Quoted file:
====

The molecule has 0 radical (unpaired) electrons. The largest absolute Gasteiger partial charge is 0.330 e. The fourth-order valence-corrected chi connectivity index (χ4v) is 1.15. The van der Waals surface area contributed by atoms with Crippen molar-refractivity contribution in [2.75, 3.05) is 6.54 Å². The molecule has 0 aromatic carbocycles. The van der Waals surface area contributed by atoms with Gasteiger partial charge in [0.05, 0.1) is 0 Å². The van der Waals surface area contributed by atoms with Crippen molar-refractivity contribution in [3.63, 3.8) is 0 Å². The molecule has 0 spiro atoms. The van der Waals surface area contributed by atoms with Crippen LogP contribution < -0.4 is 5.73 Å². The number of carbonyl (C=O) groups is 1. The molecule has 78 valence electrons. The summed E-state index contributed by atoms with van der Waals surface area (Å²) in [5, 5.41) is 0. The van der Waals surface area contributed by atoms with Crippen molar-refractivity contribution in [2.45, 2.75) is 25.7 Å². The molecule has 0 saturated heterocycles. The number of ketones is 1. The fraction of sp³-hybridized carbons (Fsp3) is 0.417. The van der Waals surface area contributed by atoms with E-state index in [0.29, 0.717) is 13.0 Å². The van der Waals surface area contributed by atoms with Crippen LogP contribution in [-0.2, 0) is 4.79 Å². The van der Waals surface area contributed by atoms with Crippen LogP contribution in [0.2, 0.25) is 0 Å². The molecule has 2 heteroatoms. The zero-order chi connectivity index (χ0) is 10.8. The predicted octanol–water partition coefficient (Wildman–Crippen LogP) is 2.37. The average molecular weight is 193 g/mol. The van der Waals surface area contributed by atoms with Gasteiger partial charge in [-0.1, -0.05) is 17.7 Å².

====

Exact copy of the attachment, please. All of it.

The molecule has 0 radical (unpaired) electrons. The largest absolute Gasteiger partial charge is 0.330 e. The fourth-order valence-corrected chi connectivity index (χ4v) is 1.15. The van der Waals surface area contributed by atoms with Crippen molar-refractivity contribution in [2.75, 3.05) is 6.54 Å². The molecule has 0 aromatic carbocycles. The van der Waals surface area contributed by atoms with Gasteiger partial charge in [0.05, 0.1) is 0 Å². The van der Waals surface area contributed by atoms with Crippen molar-refractivity contribution in [3.63, 3.8) is 0 Å². The molecule has 0 spiro atoms. The van der Waals surface area contributed by atoms with Crippen LogP contribution < -0.4 is 5.73 Å². The number of carbonyl (C=O) groups is 1. The molecule has 78 valence electrons. The summed E-state index contributed by atoms with van der Waals surface area (Å²) in [5, 5.41) is 0. The van der Waals surface area contributed by atoms with Crippen molar-refractivity contribution in [2.45, 2.75) is 25.7 Å². The molecule has 0 saturated heterocycles. The number of ketones is 1. The fraction of sp³-hybridized carbons (Fsp3) is 0.417. The van der Waals surface area contributed by atoms with E-state index in [0.29, 0.717) is 13.0 Å². The van der Waals surface area contributed by atoms with Crippen LogP contribution in [-0.2, 0) is 4.79 Å². The van der Waals surface area contributed by atoms with Crippen LogP contribution in [0.2, 0.25) is 0 Å². The molecule has 2 heteroatoms. The zero-order chi connectivity index (χ0) is 10.8. The predicted octanol–water partition coefficient (Wildman–Crippen LogP) is 2.37. The average molecular weight is 193 g/mol. The van der Waals surface area contributed by atoms with Gasteiger partial charge in [-0.1, -0.05) is 17.7 Å².